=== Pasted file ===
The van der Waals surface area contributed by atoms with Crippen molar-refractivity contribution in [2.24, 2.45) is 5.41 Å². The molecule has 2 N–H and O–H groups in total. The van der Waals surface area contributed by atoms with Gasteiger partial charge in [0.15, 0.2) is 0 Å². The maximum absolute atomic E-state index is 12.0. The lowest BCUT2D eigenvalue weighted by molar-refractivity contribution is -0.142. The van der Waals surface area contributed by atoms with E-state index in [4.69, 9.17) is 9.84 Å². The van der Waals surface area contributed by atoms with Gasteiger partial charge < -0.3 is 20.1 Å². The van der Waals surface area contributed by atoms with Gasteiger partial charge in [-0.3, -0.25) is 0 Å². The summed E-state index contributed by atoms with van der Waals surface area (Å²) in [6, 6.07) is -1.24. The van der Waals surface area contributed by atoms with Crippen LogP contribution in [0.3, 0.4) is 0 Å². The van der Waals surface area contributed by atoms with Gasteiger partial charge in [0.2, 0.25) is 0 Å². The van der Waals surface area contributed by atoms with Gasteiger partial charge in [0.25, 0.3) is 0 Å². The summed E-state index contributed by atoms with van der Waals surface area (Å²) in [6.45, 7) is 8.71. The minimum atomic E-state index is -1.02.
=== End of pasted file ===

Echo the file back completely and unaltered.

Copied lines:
The van der Waals surface area contributed by atoms with Crippen molar-refractivity contribution in [2.24, 2.45) is 5.41 Å². The molecule has 2 N–H and O–H groups in total. The van der Waals surface area contributed by atoms with Gasteiger partial charge in [0.15, 0.2) is 0 Å². The maximum absolute atomic E-state index is 12.0. The lowest BCUT2D eigenvalue weighted by molar-refractivity contribution is -0.142. The van der Waals surface area contributed by atoms with E-state index in [4.69, 9.17) is 9.84 Å². The van der Waals surface area contributed by atoms with Gasteiger partial charge < -0.3 is 20.1 Å². The van der Waals surface area contributed by atoms with Gasteiger partial charge in [-0.3, -0.25) is 0 Å². The summed E-state index contributed by atoms with van der Waals surface area (Å²) in [6, 6.07) is -1.24. The van der Waals surface area contributed by atoms with Crippen LogP contribution in [0.3, 0.4) is 0 Å². The van der Waals surface area contributed by atoms with Gasteiger partial charge in [0.2, 0.25) is 0 Å². The van der Waals surface area contributed by atoms with Gasteiger partial charge in [0.25, 0.3) is 0 Å². The summed E-state index contributed by atoms with van der Waals surface area (Å²) in [6.45, 7) is 8.71. The minimum atomic E-state index is -1.02.